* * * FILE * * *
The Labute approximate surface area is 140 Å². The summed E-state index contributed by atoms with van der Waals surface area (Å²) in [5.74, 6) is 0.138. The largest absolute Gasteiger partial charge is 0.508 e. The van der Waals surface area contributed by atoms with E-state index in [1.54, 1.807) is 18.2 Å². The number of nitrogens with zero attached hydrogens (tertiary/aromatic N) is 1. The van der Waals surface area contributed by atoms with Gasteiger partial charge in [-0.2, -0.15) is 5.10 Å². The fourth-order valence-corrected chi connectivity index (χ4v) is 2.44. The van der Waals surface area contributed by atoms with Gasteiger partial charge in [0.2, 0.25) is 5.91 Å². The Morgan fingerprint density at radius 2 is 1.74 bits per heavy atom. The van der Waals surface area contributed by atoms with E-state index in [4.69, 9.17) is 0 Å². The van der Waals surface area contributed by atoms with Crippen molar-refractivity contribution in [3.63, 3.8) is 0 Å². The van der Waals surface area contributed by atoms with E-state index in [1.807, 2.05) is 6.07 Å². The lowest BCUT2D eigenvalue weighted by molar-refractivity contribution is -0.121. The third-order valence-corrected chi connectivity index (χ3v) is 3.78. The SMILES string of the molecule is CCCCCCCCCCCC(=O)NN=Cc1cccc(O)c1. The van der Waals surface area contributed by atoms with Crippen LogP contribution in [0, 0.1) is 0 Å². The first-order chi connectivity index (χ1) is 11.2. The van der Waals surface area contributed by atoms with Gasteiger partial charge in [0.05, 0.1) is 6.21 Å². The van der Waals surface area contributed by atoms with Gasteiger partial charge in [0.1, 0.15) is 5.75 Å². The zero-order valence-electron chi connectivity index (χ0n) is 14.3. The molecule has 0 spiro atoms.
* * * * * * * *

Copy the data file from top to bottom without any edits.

The Labute approximate surface area is 140 Å². The summed E-state index contributed by atoms with van der Waals surface area (Å²) in [5.74, 6) is 0.138. The largest absolute Gasteiger partial charge is 0.508 e. The van der Waals surface area contributed by atoms with E-state index in [1.54, 1.807) is 18.2 Å². The number of nitrogens with zero attached hydrogens (tertiary/aromatic N) is 1. The van der Waals surface area contributed by atoms with Gasteiger partial charge in [-0.2, -0.15) is 5.10 Å². The fourth-order valence-corrected chi connectivity index (χ4v) is 2.44. The van der Waals surface area contributed by atoms with Gasteiger partial charge in [0.2, 0.25) is 5.91 Å². The Morgan fingerprint density at radius 2 is 1.74 bits per heavy atom. The van der Waals surface area contributed by atoms with E-state index in [4.69, 9.17) is 0 Å². The van der Waals surface area contributed by atoms with Crippen molar-refractivity contribution in [3.63, 3.8) is 0 Å². The van der Waals surface area contributed by atoms with E-state index in [1.807, 2.05) is 6.07 Å². The lowest BCUT2D eigenvalue weighted by molar-refractivity contribution is -0.121. The third-order valence-corrected chi connectivity index (χ3v) is 3.78. The SMILES string of the molecule is CCCCCCCCCCCC(=O)NN=Cc1cccc(O)c1. The van der Waals surface area contributed by atoms with Crippen LogP contribution in [0, 0.1) is 0 Å². The first-order chi connectivity index (χ1) is 11.2. The van der Waals surface area contributed by atoms with Gasteiger partial charge in [0.05, 0.1) is 6.21 Å². The van der Waals surface area contributed by atoms with Gasteiger partial charge in [0.1, 0.15) is 5.75 Å². The zero-order valence-electron chi connectivity index (χ0n) is 14.3. The molecule has 0 spiro atoms.